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How To Retrain Cat To Use Litter Box: 7 Simple Steps

Eleanor Glaum

By Eleanor Glaum

siamese cat sitting in a litter box

Cats are among the most self-sufficient, low-maintenance, and rewarding pets one can have as a fur companion. However, cleaning their litter box is the most unpleasant task of looking after your feline. When your cat suddenly starts abusing or not using their litter box, the status quo is upset. Fortunately, you can follow a few simple steps to get your kitty happily using their litter box again. But first, it’s essential to understand what caused them to stop using it in the first place.

Reasons That Your Cat Won’t Use Their Litter Box

Before you decide which of the steps below to implement or which to prioritize, it’s necessary to understand what has caused the behavior.

Here are some reasons that cats adopt abnormal litter box behavior:

  • Your cat doesn’t like the location of the litter box; it’s too noisy, too remote, or too close to their food.
  • There are not enough litter boxes in the home to accommodate all of the cats or suit the size of the home.
  • The litter box does not get cleaned often enough.
  • Your cat doesn’t like the texture, smell, or type of litter used.
  • There is inter-cat conflict around the use of litter boxes.
  • The litter box is too small for your cat.
  • The litter box is difficult for your cat to use because of mobility or cognitive issues.
  • Your cat is stressed and anxious about using the litter box or something else in the home. A new addition to the family or a move could cause them stress.
  • Your cat has a medical condition that makes urination or defecation uncomfortable or painful.
grey british shorthar cat pee urine carpet
Image Credit: Pixel-Shot, Shutterstock

Medical Conditions

If your cat has begun avoiding the litter box and is eliminating elsewhere because of a suspected medical condition, it must be addressed immediately. Your veterinarian will formulate a treatment plan to improve your kitty’s condition. It’s probably not a good idea to make any big changes to their litter box regime until they are well again and can begin forming pleasant new litter box associations.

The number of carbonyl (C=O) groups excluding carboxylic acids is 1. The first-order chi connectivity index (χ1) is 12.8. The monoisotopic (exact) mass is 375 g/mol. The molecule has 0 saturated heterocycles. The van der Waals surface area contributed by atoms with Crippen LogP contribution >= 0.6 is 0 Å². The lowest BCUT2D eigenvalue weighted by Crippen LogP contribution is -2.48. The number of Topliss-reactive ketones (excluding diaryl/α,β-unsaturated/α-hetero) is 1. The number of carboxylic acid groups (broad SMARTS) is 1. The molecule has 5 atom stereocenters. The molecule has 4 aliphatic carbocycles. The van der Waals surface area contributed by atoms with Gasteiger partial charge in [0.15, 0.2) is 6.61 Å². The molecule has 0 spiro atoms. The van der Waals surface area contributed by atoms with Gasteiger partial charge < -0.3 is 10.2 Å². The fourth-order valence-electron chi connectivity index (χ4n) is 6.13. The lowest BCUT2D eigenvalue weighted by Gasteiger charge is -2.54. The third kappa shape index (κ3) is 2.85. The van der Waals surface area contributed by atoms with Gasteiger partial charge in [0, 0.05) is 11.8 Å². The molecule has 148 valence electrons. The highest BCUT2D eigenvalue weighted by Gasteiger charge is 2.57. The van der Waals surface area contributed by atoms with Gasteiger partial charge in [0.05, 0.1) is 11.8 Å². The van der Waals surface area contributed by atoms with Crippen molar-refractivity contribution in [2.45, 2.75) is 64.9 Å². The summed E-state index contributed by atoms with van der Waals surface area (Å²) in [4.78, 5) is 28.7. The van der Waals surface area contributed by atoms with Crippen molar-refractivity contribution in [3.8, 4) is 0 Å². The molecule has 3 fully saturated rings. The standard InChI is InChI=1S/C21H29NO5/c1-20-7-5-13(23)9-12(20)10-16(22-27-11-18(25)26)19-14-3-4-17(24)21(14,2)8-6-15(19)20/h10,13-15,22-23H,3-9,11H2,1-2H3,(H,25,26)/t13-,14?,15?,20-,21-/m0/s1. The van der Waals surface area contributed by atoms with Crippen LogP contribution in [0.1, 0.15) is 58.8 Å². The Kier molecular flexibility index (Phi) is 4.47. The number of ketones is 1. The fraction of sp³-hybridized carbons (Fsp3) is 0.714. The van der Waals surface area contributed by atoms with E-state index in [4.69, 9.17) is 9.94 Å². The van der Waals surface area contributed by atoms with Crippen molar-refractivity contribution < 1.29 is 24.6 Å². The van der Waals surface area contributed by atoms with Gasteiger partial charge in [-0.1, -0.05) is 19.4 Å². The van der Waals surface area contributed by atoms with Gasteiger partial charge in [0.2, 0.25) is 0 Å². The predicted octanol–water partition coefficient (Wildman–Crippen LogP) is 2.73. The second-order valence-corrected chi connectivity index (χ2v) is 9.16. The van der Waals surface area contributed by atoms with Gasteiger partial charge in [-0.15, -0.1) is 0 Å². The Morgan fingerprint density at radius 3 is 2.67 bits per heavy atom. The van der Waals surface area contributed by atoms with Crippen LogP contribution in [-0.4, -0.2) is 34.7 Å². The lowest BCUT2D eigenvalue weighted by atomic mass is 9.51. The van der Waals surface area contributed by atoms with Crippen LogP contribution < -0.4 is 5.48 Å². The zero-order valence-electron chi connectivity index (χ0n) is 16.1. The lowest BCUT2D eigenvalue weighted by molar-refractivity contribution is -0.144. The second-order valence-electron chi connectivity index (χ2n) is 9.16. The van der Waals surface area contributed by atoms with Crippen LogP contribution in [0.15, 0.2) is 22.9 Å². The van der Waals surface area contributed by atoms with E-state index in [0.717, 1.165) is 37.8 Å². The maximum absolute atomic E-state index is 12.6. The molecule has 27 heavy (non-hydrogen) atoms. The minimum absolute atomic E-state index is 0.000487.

Urine Marking

Urine marking is a territorial behavior that might be confused with improper litter box use. Urine marks are usually found on vertical surfaces such as the sofa, table legs, and walls. When a cat urine marks, they back up towards an object with an upright body. They then “spray” urine onto the surface with more force than normal urination. This is in contrast to urination, where cats usually squat with their tail extended and pool their urine on a horizontal surface.

Urine marking can be equally unpleasant, vexing, and difficult to remedy once it becomes established. A cat that urine marks usually continues to use the litter box.

The 7 Simple Steps to Retrain Your Cat To Use Their Litter Box

Here are some steps to retraining your kitty to use their litter box correctly. They aim to remove stress, encourage proper use, and form positive litter box associations.

1. Find The Right Spot for The Litter Box/es

Cats prefer to use litter boxes that have a bit of privacy. A spot slightly away from busy home thoroughfares and noisy appliances is a good start. Place the litter box far away from their food and water. Avoid tucking the litter box into a corner where the kitty may feel trapped and can’t observe or hear their environment. A spare bedroom or airy bathroom are good locations.

tabby cat in a litter box